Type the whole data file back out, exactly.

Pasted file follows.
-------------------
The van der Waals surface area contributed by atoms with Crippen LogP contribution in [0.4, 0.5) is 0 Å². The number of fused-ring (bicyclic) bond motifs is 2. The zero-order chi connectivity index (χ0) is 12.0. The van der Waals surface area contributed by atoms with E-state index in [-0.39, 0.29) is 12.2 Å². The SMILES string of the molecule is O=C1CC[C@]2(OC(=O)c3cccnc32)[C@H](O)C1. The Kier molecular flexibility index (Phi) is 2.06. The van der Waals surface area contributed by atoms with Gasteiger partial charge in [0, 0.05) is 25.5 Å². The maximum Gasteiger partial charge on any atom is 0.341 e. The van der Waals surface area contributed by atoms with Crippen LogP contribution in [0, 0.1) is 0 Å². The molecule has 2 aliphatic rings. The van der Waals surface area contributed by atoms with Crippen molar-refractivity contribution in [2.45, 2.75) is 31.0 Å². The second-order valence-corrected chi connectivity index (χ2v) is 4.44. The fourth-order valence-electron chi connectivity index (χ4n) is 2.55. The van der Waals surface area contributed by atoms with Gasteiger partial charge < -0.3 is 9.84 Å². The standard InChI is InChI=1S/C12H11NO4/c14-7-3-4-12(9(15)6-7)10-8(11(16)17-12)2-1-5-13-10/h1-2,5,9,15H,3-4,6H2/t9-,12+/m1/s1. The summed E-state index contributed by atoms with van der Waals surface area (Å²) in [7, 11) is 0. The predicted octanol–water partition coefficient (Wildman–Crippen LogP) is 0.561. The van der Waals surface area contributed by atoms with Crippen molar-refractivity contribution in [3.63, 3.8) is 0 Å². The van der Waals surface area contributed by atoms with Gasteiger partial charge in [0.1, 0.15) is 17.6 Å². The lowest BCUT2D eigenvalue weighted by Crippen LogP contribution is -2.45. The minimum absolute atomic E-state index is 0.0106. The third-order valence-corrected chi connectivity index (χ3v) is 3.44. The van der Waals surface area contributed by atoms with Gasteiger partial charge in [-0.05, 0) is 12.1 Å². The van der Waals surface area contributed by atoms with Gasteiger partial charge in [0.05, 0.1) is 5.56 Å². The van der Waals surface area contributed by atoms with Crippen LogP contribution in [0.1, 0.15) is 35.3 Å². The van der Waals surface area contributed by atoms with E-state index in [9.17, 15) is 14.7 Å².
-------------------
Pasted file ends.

The van der Waals surface area contributed by atoms with Crippen LogP contribution in [0.4, 0.5) is 0 Å². The number of fused-ring (bicyclic) bond motifs is 2. The zero-order chi connectivity index (χ0) is 12.0. The van der Waals surface area contributed by atoms with E-state index in [-0.39, 0.29) is 12.2 Å². The SMILES string of the molecule is O=C1CC[C@]2(OC(=O)c3cccnc32)[C@H](O)C1. The Kier molecular flexibility index (Phi) is 2.06. The van der Waals surface area contributed by atoms with Gasteiger partial charge in [0, 0.05) is 25.5 Å². The maximum Gasteiger partial charge on any atom is 0.341 e. The van der Waals surface area contributed by atoms with Crippen LogP contribution in [0, 0.1) is 0 Å². The molecule has 2 aliphatic rings. The van der Waals surface area contributed by atoms with Crippen molar-refractivity contribution in [2.45, 2.75) is 31.0 Å². The second-order valence-corrected chi connectivity index (χ2v) is 4.44. The fourth-order valence-electron chi connectivity index (χ4n) is 2.55. The van der Waals surface area contributed by atoms with Gasteiger partial charge < -0.3 is 9.84 Å². The standard InChI is InChI=1S/C12H11NO4/c14-7-3-4-12(9(15)6-7)10-8(11(16)17-12)2-1-5-13-10/h1-2,5,9,15H,3-4,6H2/t9-,12+/m1/s1. The summed E-state index contributed by atoms with van der Waals surface area (Å²) in [7, 11) is 0. The predicted octanol–water partition coefficient (Wildman–Crippen LogP) is 0.561. The van der Waals surface area contributed by atoms with Crippen molar-refractivity contribution in [3.63, 3.8) is 0 Å². The van der Waals surface area contributed by atoms with Gasteiger partial charge in [0.1, 0.15) is 17.6 Å². The lowest BCUT2D eigenvalue weighted by Crippen LogP contribution is -2.45. The minimum absolute atomic E-state index is 0.0106. The third-order valence-corrected chi connectivity index (χ3v) is 3.44. The van der Waals surface area contributed by atoms with Gasteiger partial charge in [-0.05, 0) is 12.1 Å². The van der Waals surface area contributed by atoms with Gasteiger partial charge in [0.05, 0.1) is 5.56 Å². The van der Waals surface area contributed by atoms with Crippen LogP contribution in [0.1, 0.15) is 35.3 Å². The van der Waals surface area contributed by atoms with E-state index in [9.17, 15) is 14.7 Å².